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The Basics - What to Bring

Sleeping bags, pads and mattresses

Sleeping bags also come in different shapes and sizes. The two most common sizes are mummy and rectangular.

Mummy-shaped sleeping bag Mummy-shaped sleeping bag
© Mountain Equipment Co-op

Mummy bags taper at the bottom. They are warmer in cooler temperatures as they follow the contours of your body more closely limiting the amount of air inside needing to be warmed up. Because they taper at the bottom, there is less room for you to move around inside and some people find them harder to sleep in. They pack down smaller and are usually lighter which makes them a common shape for backcountry sleeping bags.

Rectangular-shaped sleeping bag Rectangular-shaped sleeping bag
© Mountain Equipment Co-op

Rectangular bags are simply large rectangles. They offer more room for people tossing and turning in the night. They don’t pack down as small but this is not usually an issue for those arriving to the campsite by car. Although they are not as efficient as mummy shaped bags in terms of heat preservation, this is usually not an issue and should keep you warm unless you are sleeping in extreme conditions.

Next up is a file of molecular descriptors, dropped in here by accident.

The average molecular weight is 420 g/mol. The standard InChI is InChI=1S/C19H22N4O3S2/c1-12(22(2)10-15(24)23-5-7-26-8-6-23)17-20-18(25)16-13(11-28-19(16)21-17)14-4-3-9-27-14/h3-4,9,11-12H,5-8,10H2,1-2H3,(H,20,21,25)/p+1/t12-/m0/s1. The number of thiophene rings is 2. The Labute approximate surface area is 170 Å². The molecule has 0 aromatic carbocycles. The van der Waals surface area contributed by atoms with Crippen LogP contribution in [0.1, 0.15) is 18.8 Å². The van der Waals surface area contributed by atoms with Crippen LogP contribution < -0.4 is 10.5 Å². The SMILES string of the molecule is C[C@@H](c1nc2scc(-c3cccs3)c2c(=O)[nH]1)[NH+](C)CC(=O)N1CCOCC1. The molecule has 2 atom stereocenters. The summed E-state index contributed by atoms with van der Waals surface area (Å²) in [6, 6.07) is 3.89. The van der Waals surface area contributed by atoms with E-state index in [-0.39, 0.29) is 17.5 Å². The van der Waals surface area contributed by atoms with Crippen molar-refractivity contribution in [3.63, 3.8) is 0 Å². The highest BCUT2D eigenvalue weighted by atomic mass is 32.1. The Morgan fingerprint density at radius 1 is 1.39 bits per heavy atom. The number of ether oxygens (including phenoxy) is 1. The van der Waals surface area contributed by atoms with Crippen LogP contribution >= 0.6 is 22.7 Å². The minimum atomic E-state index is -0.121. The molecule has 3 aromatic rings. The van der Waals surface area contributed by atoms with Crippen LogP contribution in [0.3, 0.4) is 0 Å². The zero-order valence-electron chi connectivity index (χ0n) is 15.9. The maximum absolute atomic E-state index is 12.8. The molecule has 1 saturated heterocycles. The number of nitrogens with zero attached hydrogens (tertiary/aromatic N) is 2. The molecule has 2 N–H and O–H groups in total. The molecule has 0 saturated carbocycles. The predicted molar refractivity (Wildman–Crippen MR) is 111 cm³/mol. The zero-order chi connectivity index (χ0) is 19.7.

Sleeping bags come in a large range of temperature ratings. Again, if you are purchasing or renting a sleeping bag, make sure to talk to friends, family and your local camping store staff for advice to make sure you get the right one for you.

Sleeping Pad Sleeping Pad
© Mountain Equipment Co-op

Sleeping pads and mattresses go under your sleeping bag on the floor of the tent. They have two purposes. First, they provide comfort by getting you off of the ground. Secondly, those with foam or down on the inside also provide warmth with a layer of insulation between you and the ground. Although you may not notice this in summer (as it is usually not needed), in winter it can make a big difference.

Sleeping mats or pads can be a large inflatable air mattress that resembles your mattress at home, or they can be the thinner foam mats that roll up small and are easy to pack.

Parks Canada Staff Tips
Get cold easily? Bring a toque! It will keep your head warm while the rest of your body is kept cozy by your sleeping bag. (From the staff at Thousand Islands National Park)

Place a blanket or sheet on top of your sleeping bag before you go to sleep. Moisture will condense on the blanket rather than on your sleeping bag. In the morning, just hang the blanket to dry.